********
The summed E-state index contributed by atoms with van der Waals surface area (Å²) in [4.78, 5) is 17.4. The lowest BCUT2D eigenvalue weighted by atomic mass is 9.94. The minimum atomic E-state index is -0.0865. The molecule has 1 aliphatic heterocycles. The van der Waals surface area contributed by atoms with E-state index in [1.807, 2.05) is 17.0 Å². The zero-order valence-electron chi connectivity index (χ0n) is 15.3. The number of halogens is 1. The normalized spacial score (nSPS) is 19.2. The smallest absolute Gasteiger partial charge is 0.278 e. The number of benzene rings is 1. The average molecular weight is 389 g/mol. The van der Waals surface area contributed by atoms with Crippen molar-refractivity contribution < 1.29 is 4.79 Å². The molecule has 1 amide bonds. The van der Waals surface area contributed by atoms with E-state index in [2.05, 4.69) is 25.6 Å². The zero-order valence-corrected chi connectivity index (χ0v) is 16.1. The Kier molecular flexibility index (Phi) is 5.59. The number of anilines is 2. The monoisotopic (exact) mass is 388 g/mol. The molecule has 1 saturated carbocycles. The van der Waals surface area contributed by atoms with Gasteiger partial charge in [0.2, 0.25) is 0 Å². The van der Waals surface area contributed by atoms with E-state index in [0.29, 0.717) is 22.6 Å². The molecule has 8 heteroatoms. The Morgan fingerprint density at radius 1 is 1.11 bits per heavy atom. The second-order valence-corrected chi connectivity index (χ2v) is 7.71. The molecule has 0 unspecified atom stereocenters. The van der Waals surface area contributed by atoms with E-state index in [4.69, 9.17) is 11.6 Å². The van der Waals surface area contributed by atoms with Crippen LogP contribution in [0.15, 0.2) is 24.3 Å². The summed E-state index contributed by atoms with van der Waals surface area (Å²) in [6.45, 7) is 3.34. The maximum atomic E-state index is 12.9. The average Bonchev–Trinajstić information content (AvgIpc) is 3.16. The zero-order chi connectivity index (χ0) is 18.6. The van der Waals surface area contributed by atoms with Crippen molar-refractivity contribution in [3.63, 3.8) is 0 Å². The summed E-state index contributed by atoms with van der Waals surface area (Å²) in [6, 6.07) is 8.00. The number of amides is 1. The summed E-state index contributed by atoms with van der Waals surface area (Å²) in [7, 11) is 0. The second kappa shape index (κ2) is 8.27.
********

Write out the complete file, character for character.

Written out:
The summed E-state index contributed by atoms with van der Waals surface area (Å²) in [4.78, 5) is 17.4. The lowest BCUT2D eigenvalue weighted by atomic mass is 9.94. The minimum atomic E-state index is -0.0865. The molecule has 1 aliphatic heterocycles. The van der Waals surface area contributed by atoms with E-state index in [1.807, 2.05) is 17.0 Å². The zero-order valence-electron chi connectivity index (χ0n) is 15.3. The number of halogens is 1. The normalized spacial score (nSPS) is 19.2. The smallest absolute Gasteiger partial charge is 0.278 e. The number of benzene rings is 1. The average molecular weight is 389 g/mol. The van der Waals surface area contributed by atoms with Crippen molar-refractivity contribution < 1.29 is 4.79 Å². The molecule has 1 amide bonds. The van der Waals surface area contributed by atoms with E-state index in [2.05, 4.69) is 25.6 Å². The zero-order valence-corrected chi connectivity index (χ0v) is 16.1. The Kier molecular flexibility index (Phi) is 5.59. The number of anilines is 2. The monoisotopic (exact) mass is 388 g/mol. The molecule has 1 saturated carbocycles. The van der Waals surface area contributed by atoms with Gasteiger partial charge in [0.2, 0.25) is 0 Å². The van der Waals surface area contributed by atoms with E-state index in [0.29, 0.717) is 22.6 Å². The molecule has 8 heteroatoms. The Morgan fingerprint density at radius 1 is 1.11 bits per heavy atom. The second-order valence-corrected chi connectivity index (χ2v) is 7.71. The molecule has 0 unspecified atom stereocenters. The van der Waals surface area contributed by atoms with E-state index in [4.69, 9.17) is 11.6 Å². The van der Waals surface area contributed by atoms with Crippen LogP contribution in [0.15, 0.2) is 24.3 Å². The summed E-state index contributed by atoms with van der Waals surface area (Å²) in [6.45, 7) is 3.34. The maximum atomic E-state index is 12.9. The average Bonchev–Trinajstić information content (AvgIpc) is 3.16. The zero-order chi connectivity index (χ0) is 18.6. The van der Waals surface area contributed by atoms with Crippen molar-refractivity contribution in [3.63, 3.8) is 0 Å². The summed E-state index contributed by atoms with van der Waals surface area (Å²) in [6, 6.07) is 8.00. The number of amides is 1. The summed E-state index contributed by atoms with van der Waals surface area (Å²) in [7, 11) is 0. The second kappa shape index (κ2) is 8.27.